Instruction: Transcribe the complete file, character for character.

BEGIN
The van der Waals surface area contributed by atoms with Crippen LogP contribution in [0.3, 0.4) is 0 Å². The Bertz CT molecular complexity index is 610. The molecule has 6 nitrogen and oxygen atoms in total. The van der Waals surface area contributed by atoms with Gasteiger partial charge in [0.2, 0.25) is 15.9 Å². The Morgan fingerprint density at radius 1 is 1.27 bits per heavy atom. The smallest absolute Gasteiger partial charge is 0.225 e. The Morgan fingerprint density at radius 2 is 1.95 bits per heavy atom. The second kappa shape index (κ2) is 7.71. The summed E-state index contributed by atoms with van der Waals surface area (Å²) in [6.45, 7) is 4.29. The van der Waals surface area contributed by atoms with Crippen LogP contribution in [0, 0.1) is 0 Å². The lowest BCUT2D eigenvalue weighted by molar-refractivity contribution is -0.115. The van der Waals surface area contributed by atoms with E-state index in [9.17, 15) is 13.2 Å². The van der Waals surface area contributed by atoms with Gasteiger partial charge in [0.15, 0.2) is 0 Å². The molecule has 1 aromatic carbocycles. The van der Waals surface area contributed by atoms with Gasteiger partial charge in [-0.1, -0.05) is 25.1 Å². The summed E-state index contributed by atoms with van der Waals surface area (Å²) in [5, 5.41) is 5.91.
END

The van der Waals surface area contributed by atoms with Crippen LogP contribution in [0.3, 0.4) is 0 Å². The Bertz CT molecular complexity index is 610. The molecule has 6 nitrogen and oxygen atoms in total. The van der Waals surface area contributed by atoms with Gasteiger partial charge in [0.2, 0.25) is 15.9 Å². The Morgan fingerprint density at radius 1 is 1.27 bits per heavy atom. The smallest absolute Gasteiger partial charge is 0.225 e. The Morgan fingerprint density at radius 2 is 1.95 bits per heavy atom. The second kappa shape index (κ2) is 7.71. The summed E-state index contributed by atoms with van der Waals surface area (Å²) in [6.45, 7) is 4.29. The van der Waals surface area contributed by atoms with Crippen LogP contribution in [0, 0.1) is 0 Å². The lowest BCUT2D eigenvalue weighted by molar-refractivity contribution is -0.115. The van der Waals surface area contributed by atoms with E-state index in [9.17, 15) is 13.2 Å². The van der Waals surface area contributed by atoms with Gasteiger partial charge in [0.15, 0.2) is 0 Å². The molecule has 1 aromatic carbocycles. The van der Waals surface area contributed by atoms with Gasteiger partial charge in [-0.1, -0.05) is 25.1 Å². The summed E-state index contributed by atoms with van der Waals surface area (Å²) in [5, 5.41) is 5.91.